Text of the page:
*Author, Jonathan Berkshire Miller is an analyst on the Asia-Pacific region who currently writes for The Diplomat (www.thediplomat.com), which is based in Tokyo.
There are numerous reasons for Japan and Russia to build a closer strategic partnership in light of issues ranging from the rise of China to energy, transnational crime and North Korea’s nuclear program. Unfortunately, the unresolved dispute over the ownership of the Kuril Islands has prevented the two from formalizing a closer partnership, writes Jonathan Berkshire Miller. The time has come for a bold compromise.
THIS DECADE WILL BE a transformational one for Russia and Japan. Both countries are facing an uncertain future as Asia continues to morph into the most strategically important region in the world. The sustained emergence of China as the new quasi-hegemon creates challenges and opportunities for both countries. But China is not the only issue that policymakers in Tokyo and Moscow are concentrating on. Asia’s security infrastructure has become increasingly dynamic and fragile and is riddled with potential landmines for both states, including a truculent regime in North Korea, increased competition for resources and influence in Central Asia and transnational threats such as international terrorism and organized crime.
Under these conditions, Russia and Japan are forced to recalculate their strategies and chart a beneficial course for a future geopolitical realignment in Asia. A strengthened partnership between Tokyo and Moscow makes sense — both sides recognize the stakes and that the rules of the game are no longer static. This was expressed quite transparently when the foreign ministers of both states met earlier this year and released an official statement claiming that “Japan-Russia relations are taking on a new importance amid drastic changes in the security environment in the Asia Pacific region.”
Unfortunately for those hoping for a reset in Japan-Russia relations, there are serious obstacles that prevent their partnership from expanding beyond its current state. The two countries have gone to war twice in the past century. The first occasion demonstrated to the world that Japan had arrived as a legitimate military power with its stunning defeat of the Russian Empire in the Russo-Japanese war of 1904-5. The second had a different result after the Soviet Union sent the Red Army into Manchuria to claim territorial spoils from a fatally crippled Imperial Japan at the conclusion of World War II.
While the legacies of historical wounds often remain potent, it is their tangible element that complicates attempts to repair frayed relationships. This is the case with Japan and Russia, as both states have been denied a cathartic restart due to the festering territorial dispute over the Southern Kuril Islands (referred to as the Northern Territories in Japan). There are positive signs, however, as the two countries work together on several important bilateral and multilateral issues such as nuclear non-proliferation, counterterrorism, energy security and information technology. So while the Kuril dispute has thus far not made the two strategic rivals, it has smothered any chance of a deep and comprehensive partnership.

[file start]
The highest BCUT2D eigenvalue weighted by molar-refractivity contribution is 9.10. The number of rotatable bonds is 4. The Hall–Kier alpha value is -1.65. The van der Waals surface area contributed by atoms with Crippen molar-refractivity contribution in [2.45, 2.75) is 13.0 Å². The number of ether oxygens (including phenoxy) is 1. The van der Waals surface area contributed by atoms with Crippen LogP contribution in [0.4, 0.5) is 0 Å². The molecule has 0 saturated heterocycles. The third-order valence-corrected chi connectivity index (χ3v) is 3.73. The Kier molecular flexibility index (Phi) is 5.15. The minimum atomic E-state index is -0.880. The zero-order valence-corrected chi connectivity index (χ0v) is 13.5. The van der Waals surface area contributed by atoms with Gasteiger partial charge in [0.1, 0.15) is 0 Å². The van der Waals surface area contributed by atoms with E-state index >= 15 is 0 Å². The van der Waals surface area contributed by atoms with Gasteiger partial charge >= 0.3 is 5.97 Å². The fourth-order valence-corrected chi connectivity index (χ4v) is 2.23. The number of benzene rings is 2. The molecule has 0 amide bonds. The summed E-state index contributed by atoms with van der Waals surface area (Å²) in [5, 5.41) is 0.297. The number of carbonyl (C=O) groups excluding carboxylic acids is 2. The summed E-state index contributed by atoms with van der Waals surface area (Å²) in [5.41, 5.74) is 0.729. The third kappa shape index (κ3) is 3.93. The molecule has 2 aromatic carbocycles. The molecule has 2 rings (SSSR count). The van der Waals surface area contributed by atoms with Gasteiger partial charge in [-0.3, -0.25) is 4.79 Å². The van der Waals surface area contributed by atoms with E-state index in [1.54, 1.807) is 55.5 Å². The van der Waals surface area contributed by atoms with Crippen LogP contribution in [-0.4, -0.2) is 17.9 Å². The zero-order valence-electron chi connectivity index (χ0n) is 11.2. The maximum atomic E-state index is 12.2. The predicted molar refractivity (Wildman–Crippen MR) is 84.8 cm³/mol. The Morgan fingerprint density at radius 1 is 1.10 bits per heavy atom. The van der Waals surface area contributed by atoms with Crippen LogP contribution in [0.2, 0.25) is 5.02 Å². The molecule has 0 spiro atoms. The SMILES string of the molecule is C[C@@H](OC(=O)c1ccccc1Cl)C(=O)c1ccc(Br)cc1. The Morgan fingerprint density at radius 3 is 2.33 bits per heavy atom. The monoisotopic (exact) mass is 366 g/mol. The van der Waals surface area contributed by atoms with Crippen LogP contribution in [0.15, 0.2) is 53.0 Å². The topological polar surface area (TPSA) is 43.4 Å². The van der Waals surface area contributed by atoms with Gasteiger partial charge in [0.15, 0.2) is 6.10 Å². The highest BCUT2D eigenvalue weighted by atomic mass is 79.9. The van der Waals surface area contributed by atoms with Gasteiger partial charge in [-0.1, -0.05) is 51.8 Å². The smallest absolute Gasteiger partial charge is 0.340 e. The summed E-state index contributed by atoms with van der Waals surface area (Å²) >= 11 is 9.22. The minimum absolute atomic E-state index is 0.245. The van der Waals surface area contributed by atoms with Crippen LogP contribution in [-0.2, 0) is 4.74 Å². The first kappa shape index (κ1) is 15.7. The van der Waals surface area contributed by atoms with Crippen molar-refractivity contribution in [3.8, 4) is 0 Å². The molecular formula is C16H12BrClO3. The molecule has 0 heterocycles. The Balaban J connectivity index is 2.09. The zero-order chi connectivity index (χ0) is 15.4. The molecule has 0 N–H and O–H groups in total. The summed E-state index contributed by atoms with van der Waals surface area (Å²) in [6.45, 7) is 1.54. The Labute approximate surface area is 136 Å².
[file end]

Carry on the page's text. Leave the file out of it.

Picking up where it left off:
The Kurils Row
The Kuril Islands are a chain of more than 50 islands that stretches north from Hokkaido in Japan to Kamchatka in Russia. All are today administered by Russia, but diplomatic and legal attempts to decipher which country is the rightful owner of four of the southernmost islands — Etorofu, Kunashiri, Habomai and Shikotan — are muddied by a series of historical treaties dating back to 1855. Tokyo claims that the sovereignty of the Southern Kurils has never been debatable and that the four disputed islands have been part of Japan since the early 19th century. This is confirmed, according to Japan, by the Shimoda Treaty of 1855 and the Portsmouth Treaty of 1905 at the conclusion of the Russo-Japanese war.
This all changed when the Soviet Union took over the islands following World War II. For its part, Russia remains unyielding to Japan’s protests that the islands be returned by pointing to the Yalta Agreement (1945) and Potsdam Declaration (1945) as proof of its sovereignty. Russia also emphasizes that the 1951 San Francisco Treaty serves as legal evidence that Japan acknowledged Russian sovereignty over the islands, a claim that Tokyo vehemently denies.
Because of the Kurils dispute, Japan and Russia have yet to officially sign a peace treaty concluding World War II. There have been several attempts to reach an accommodation to end the row, but both sides have thus far been unable to overcome domestic political opposition to a compromise. While signing a treaty would be more ceremonial than substantial, its absence signals a sustained deficit of trust that has stymied any meaningful strategic engagement.